For 3D printing customers, their demands remain the same as before the European-wide lockdown. Designing, prototyping, and manufacturing remain core customer needs, but now additional agility and the ability to start, stop, or change the prototyping process is also essential to companies in a more dynamic and changeable business climate.
In this new manufacturing environment, customers need a solution which will, step by step, lead them from a concept to the final part, from beta-version to manufacturing-ready product. The ideal 3D printer must also be relatively fast, affordable, and readily available, with dedicated peripheral devices and software to manage it.
Enter the Lisa PRO. Affordable enough to be in the range of any small or mid-size company, and those looking closely at their investment expenses during the crisis, the system is compatible with several materials. From the rigid PA12 and PA11 materials to the flexible series of TPU powders and ready to be waterproof TPE, Sinterit’s Lisa 3D printers represent an increasingly accessible 3D printing solution.
Universities such as Krakow-based AGH University of Science and Technology, have also utilized the budget-minded Lisa 3D printers as a tool for teaching students. The Lisa’s easy-to-use interface lowers the bar to entry and allows users to 3D print with only 1-2 liters of powder. As a result, apprentice engineers can experiment with their designs, without the wastage and costs associated with excessive material consumption.
The Lisa PRO itself is capable of manufacturing parts with complex inner geometries, and components that can be difficult to achieve using other methods. Moreover, these parts have been utilized within various industries, ranging from “automobiles to product design and medical research to RC model parts,” showing the 3D printer’s increasingly broad appeal.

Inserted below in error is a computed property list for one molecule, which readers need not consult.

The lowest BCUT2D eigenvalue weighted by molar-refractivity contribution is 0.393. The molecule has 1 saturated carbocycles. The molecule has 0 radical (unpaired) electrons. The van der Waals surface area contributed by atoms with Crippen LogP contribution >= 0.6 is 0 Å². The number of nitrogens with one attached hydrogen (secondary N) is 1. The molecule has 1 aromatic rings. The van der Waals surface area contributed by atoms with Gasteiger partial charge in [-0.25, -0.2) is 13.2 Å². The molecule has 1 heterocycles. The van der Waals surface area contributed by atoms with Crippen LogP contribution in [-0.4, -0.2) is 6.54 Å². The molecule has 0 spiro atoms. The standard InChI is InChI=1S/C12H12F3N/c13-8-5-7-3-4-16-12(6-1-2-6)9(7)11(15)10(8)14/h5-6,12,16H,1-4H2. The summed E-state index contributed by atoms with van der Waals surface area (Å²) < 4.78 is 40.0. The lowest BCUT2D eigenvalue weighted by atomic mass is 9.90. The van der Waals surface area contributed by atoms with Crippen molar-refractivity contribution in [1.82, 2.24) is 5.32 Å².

According to Sinterit, the system provides all the benefits of an industrial SLS 3D printer, but in a smaller package. This makes it simpler to change materials during production, easier to operate, and faster to clean. When utilized within prototyping applications, the speed of the Lisa PRO enables customers to be flexible and change direction when needed. Additionally, by conducting their own prototyping activities, Lisa PRO users reduce reliance on third parties to manage this process for them, making the whole supply chain more secure.
While Sinterit’s SLS technology provides freedom of design, precision, and a durable final product, the rest can be accomplished using the company’s set of dedicated accessories. Its ATEX Vacuum cleaner and two sandblasting units, make it easier to post-process printouts, clean the printers, and recover unsintered powder for other printing jobs. These solutions make the whole 3D printing process fast, easy, and economical. The perfect antidote to the supply changes and delays in deliveries of important components caused by the COVID-19 pandemic.
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Featured image shows Sinterit’s current lineup of 3D systems. Image via Sinterit.